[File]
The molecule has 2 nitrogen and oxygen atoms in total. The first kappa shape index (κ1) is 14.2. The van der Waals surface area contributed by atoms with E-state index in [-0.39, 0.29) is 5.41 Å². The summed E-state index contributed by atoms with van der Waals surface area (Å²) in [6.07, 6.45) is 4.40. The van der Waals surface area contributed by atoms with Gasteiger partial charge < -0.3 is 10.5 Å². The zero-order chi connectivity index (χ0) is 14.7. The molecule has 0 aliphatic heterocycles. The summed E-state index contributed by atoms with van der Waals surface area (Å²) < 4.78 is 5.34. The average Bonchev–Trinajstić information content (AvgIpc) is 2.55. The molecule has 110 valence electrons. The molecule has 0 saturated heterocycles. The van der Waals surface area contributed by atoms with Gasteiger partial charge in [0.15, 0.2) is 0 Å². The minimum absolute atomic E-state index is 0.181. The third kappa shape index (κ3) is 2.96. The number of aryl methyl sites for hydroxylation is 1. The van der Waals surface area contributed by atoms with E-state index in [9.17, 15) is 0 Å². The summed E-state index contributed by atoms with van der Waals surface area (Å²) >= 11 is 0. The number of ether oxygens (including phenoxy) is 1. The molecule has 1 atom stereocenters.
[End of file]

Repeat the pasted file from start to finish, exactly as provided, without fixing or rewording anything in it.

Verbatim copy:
The molecule has 2 nitrogen and oxygen atoms in total. The first kappa shape index (κ1) is 14.2. The van der Waals surface area contributed by atoms with E-state index in [-0.39, 0.29) is 5.41 Å². The summed E-state index contributed by atoms with van der Waals surface area (Å²) in [6.07, 6.45) is 4.40. The van der Waals surface area contributed by atoms with Gasteiger partial charge < -0.3 is 10.5 Å². The zero-order chi connectivity index (χ0) is 14.7. The molecule has 0 aliphatic heterocycles. The summed E-state index contributed by atoms with van der Waals surface area (Å²) < 4.78 is 5.34. The average Bonchev–Trinajstić information content (AvgIpc) is 2.55. The molecule has 110 valence electrons. The molecule has 0 saturated heterocycles. The van der Waals surface area contributed by atoms with Gasteiger partial charge in [0.15, 0.2) is 0 Å². The minimum absolute atomic E-state index is 0.181. The third kappa shape index (κ3) is 2.96. The number of aryl methyl sites for hydroxylation is 1. The van der Waals surface area contributed by atoms with E-state index in [9.17, 15) is 0 Å². The summed E-state index contributed by atoms with van der Waals surface area (Å²) >= 11 is 0. The number of ether oxygens (including phenoxy) is 1. The molecule has 1 atom stereocenters.